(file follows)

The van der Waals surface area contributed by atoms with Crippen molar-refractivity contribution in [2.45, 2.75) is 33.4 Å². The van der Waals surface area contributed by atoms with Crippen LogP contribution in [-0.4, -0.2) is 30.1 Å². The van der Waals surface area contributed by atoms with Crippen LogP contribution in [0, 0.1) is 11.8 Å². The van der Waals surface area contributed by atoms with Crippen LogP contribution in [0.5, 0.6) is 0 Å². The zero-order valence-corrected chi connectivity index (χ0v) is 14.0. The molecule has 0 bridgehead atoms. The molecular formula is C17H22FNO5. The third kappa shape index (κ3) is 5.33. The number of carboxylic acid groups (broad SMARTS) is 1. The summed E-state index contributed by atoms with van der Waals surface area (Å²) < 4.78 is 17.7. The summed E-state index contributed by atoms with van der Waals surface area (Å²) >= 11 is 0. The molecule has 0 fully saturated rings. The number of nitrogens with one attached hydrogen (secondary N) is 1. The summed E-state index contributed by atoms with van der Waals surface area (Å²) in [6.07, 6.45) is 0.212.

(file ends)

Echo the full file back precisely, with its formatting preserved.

The van der Waals surface area contributed by atoms with Crippen molar-refractivity contribution in [2.45, 2.75) is 33.4 Å². The van der Waals surface area contributed by atoms with Crippen LogP contribution in [-0.4, -0.2) is 30.1 Å². The van der Waals surface area contributed by atoms with Crippen LogP contribution in [0, 0.1) is 11.8 Å². The van der Waals surface area contributed by atoms with Crippen LogP contribution in [0.5, 0.6) is 0 Å². The zero-order valence-corrected chi connectivity index (χ0v) is 14.0. The molecule has 0 bridgehead atoms. The molecular formula is C17H22FNO5. The third kappa shape index (κ3) is 5.33. The number of carboxylic acid groups (broad SMARTS) is 1. The summed E-state index contributed by atoms with van der Waals surface area (Å²) < 4.78 is 17.7. The summed E-state index contributed by atoms with van der Waals surface area (Å²) >= 11 is 0. The molecule has 0 fully saturated rings. The number of nitrogens with one attached hydrogen (secondary N) is 1. The summed E-state index contributed by atoms with van der Waals surface area (Å²) in [6.07, 6.45) is 0.212.